Linux is generally regarded as a stable and secure operating system when compared to Windows, which is comparatively more resource-intensive and less secure.
This is why Linux is used in supercomputers, servers, etc, because it is flexible while being more secure than Windows. One reason for Linux’s secure nature may perhaps be that Linux occupies a tiny section of the Desktop market, and so hackers don’t bother with trying to find vulnerabilities in Linux. However, Linux itself is built around security, while Windows is built around usability, and this may also be a reason for the difference.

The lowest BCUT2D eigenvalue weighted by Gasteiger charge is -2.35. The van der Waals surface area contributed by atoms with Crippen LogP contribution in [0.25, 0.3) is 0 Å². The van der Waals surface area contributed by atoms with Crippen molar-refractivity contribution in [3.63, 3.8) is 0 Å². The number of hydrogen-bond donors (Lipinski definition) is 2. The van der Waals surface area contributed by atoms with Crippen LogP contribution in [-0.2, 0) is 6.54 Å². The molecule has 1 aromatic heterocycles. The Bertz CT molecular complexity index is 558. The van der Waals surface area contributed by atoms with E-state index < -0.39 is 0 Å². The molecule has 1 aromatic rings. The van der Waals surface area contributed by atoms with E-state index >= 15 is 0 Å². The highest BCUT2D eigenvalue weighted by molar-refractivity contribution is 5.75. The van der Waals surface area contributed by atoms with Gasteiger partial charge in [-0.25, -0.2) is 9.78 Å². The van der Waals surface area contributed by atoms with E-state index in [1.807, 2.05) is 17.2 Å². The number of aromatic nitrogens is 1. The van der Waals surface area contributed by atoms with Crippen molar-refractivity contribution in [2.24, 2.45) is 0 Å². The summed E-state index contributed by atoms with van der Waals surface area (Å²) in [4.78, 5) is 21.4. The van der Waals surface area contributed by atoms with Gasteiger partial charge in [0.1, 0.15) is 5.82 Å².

However, recently, many dangerous Linux vulnerabilities have started popping up, and each of these vulnerabilities can compromise an entire system fairly easily. Now, a new vulnerability has emerged in Linux, which enables anyone to break into just about any Linux distribution (Specifically the ones using a GRUB 2 bootloader, which is right now the preferred bootloader for Linux distros) just by pressing the backspace key 28 times. This would trigger the Grub 2 Rescue Shell, from where you can issue commands to the system.
The key to this vulnerability is the memory error that occurs when you press the backspace key 28 times. Major Linux Distros have already patched this vulnerability, but smaller community-led distros may take more time in patching this.
What do you think?